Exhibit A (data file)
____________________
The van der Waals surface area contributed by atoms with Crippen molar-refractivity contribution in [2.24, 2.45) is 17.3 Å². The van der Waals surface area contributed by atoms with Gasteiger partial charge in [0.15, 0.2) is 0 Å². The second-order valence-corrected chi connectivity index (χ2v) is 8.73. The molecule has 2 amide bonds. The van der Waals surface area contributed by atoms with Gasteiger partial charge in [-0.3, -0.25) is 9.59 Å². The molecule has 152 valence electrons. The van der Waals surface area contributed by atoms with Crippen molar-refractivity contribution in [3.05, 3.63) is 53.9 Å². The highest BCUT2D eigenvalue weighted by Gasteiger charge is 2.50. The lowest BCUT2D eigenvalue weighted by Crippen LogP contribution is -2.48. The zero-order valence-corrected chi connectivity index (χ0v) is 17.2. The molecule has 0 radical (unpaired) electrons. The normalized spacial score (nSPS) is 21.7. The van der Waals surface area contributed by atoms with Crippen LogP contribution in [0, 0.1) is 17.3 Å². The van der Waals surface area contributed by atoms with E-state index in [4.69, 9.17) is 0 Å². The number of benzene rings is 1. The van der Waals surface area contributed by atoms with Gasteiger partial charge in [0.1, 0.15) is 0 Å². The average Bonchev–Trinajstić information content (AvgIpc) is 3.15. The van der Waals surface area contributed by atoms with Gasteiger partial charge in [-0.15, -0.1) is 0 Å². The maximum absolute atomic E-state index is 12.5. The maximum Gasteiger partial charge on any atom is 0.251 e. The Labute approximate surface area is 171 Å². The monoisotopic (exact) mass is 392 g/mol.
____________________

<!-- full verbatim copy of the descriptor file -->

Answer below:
The van der Waals surface area contributed by atoms with Crippen molar-refractivity contribution in [2.24, 2.45) is 17.3 Å². The van der Waals surface area contributed by atoms with Gasteiger partial charge in [0.15, 0.2) is 0 Å². The second-order valence-corrected chi connectivity index (χ2v) is 8.73. The molecule has 2 amide bonds. The van der Waals surface area contributed by atoms with Gasteiger partial charge in [-0.3, -0.25) is 9.59 Å². The molecule has 152 valence electrons. The van der Waals surface area contributed by atoms with Crippen molar-refractivity contribution in [3.05, 3.63) is 53.9 Å². The highest BCUT2D eigenvalue weighted by Gasteiger charge is 2.50. The lowest BCUT2D eigenvalue weighted by Crippen LogP contribution is -2.48. The zero-order valence-corrected chi connectivity index (χ0v) is 17.2. The molecule has 0 radical (unpaired) electrons. The normalized spacial score (nSPS) is 21.7. The van der Waals surface area contributed by atoms with Crippen LogP contribution in [0, 0.1) is 17.3 Å². The van der Waals surface area contributed by atoms with E-state index in [4.69, 9.17) is 0 Å². The number of benzene rings is 1. The van der Waals surface area contributed by atoms with Gasteiger partial charge in [0.1, 0.15) is 0 Å². The average Bonchev–Trinajstić information content (AvgIpc) is 3.15. The van der Waals surface area contributed by atoms with Gasteiger partial charge in [-0.15, -0.1) is 0 Å². The maximum absolute atomic E-state index is 12.5. The maximum Gasteiger partial charge on any atom is 0.251 e. The Labute approximate surface area is 171 Å². The monoisotopic (exact) mass is 392 g/mol.